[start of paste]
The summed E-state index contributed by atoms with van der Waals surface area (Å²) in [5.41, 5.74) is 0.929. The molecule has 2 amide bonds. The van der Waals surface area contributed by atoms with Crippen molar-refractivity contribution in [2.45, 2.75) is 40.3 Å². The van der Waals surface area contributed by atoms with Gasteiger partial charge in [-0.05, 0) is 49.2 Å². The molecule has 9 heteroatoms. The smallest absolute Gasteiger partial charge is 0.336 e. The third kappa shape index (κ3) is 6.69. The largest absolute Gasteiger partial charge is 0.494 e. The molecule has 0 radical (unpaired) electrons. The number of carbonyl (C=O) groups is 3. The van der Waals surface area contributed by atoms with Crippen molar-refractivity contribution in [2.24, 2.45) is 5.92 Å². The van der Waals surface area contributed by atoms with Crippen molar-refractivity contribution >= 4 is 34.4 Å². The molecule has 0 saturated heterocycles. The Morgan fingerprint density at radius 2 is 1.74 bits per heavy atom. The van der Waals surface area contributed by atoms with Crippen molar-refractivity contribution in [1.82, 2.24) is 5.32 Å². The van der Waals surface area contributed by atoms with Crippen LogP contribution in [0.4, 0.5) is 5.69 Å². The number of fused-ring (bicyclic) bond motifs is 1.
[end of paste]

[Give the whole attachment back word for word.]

The summed E-state index contributed by atoms with van der Waals surface area (Å²) in [5.41, 5.74) is 0.929. The molecule has 2 amide bonds. The van der Waals surface area contributed by atoms with Crippen molar-refractivity contribution in [2.45, 2.75) is 40.3 Å². The van der Waals surface area contributed by atoms with Gasteiger partial charge in [-0.05, 0) is 49.2 Å². The molecule has 9 heteroatoms. The smallest absolute Gasteiger partial charge is 0.336 e. The third kappa shape index (κ3) is 6.69. The largest absolute Gasteiger partial charge is 0.494 e. The molecule has 0 radical (unpaired) electrons. The number of carbonyl (C=O) groups is 3. The van der Waals surface area contributed by atoms with Crippen molar-refractivity contribution in [2.24, 2.45) is 5.92 Å². The van der Waals surface area contributed by atoms with Crippen molar-refractivity contribution >= 4 is 34.4 Å². The molecule has 0 saturated heterocycles. The Morgan fingerprint density at radius 2 is 1.74 bits per heavy atom. The van der Waals surface area contributed by atoms with Crippen molar-refractivity contribution in [1.82, 2.24) is 5.32 Å². The van der Waals surface area contributed by atoms with Crippen LogP contribution in [0.4, 0.5) is 5.69 Å². The number of fused-ring (bicyclic) bond motifs is 1.